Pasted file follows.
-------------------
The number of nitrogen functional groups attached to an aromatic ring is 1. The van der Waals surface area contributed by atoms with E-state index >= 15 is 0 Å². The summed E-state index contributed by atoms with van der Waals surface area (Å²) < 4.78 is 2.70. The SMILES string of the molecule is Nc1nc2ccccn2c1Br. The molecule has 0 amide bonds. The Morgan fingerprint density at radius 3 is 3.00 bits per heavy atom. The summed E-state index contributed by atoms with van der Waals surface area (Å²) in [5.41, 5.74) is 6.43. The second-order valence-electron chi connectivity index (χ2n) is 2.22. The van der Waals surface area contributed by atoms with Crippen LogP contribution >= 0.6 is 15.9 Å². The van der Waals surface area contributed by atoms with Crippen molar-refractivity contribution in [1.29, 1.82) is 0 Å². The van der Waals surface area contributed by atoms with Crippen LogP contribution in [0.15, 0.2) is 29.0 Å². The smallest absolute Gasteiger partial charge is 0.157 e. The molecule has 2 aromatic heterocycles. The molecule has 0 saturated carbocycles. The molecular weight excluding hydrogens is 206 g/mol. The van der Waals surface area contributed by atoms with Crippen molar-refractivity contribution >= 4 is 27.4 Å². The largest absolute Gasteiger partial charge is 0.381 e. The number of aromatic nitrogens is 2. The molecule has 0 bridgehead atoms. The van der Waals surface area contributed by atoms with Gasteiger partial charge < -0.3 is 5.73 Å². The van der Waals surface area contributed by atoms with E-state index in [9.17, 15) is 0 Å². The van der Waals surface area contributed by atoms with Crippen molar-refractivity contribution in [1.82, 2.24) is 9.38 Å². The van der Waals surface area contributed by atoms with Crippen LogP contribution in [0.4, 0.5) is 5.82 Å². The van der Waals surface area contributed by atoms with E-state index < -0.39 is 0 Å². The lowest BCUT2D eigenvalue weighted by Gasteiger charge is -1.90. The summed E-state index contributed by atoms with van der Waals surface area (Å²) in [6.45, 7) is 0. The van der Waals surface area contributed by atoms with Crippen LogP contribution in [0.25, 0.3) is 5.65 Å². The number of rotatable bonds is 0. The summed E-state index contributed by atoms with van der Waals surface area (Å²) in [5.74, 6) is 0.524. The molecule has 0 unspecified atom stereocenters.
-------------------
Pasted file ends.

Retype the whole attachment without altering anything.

The number of nitrogen functional groups attached to an aromatic ring is 1. The van der Waals surface area contributed by atoms with E-state index >= 15 is 0 Å². The summed E-state index contributed by atoms with van der Waals surface area (Å²) < 4.78 is 2.70. The SMILES string of the molecule is Nc1nc2ccccn2c1Br. The molecule has 0 amide bonds. The Morgan fingerprint density at radius 3 is 3.00 bits per heavy atom. The summed E-state index contributed by atoms with van der Waals surface area (Å²) in [5.41, 5.74) is 6.43. The second-order valence-electron chi connectivity index (χ2n) is 2.22. The van der Waals surface area contributed by atoms with Crippen LogP contribution >= 0.6 is 15.9 Å². The van der Waals surface area contributed by atoms with Crippen molar-refractivity contribution in [1.29, 1.82) is 0 Å². The van der Waals surface area contributed by atoms with Crippen LogP contribution in [0.15, 0.2) is 29.0 Å². The smallest absolute Gasteiger partial charge is 0.157 e. The molecule has 2 aromatic heterocycles. The molecule has 0 saturated carbocycles. The molecular weight excluding hydrogens is 206 g/mol. The van der Waals surface area contributed by atoms with Crippen molar-refractivity contribution >= 4 is 27.4 Å². The largest absolute Gasteiger partial charge is 0.381 e. The number of aromatic nitrogens is 2. The molecule has 0 bridgehead atoms. The van der Waals surface area contributed by atoms with Gasteiger partial charge < -0.3 is 5.73 Å². The van der Waals surface area contributed by atoms with E-state index in [9.17, 15) is 0 Å². The van der Waals surface area contributed by atoms with Crippen molar-refractivity contribution in [1.82, 2.24) is 9.38 Å². The van der Waals surface area contributed by atoms with Crippen LogP contribution in [0.4, 0.5) is 5.82 Å². The van der Waals surface area contributed by atoms with E-state index < -0.39 is 0 Å². The lowest BCUT2D eigenvalue weighted by Gasteiger charge is -1.90. The summed E-state index contributed by atoms with van der Waals surface area (Å²) in [6.45, 7) is 0. The van der Waals surface area contributed by atoms with Crippen LogP contribution in [0.25, 0.3) is 5.65 Å². The number of rotatable bonds is 0. The summed E-state index contributed by atoms with van der Waals surface area (Å²) in [5.74, 6) is 0.524. The molecule has 0 unspecified atom stereocenters.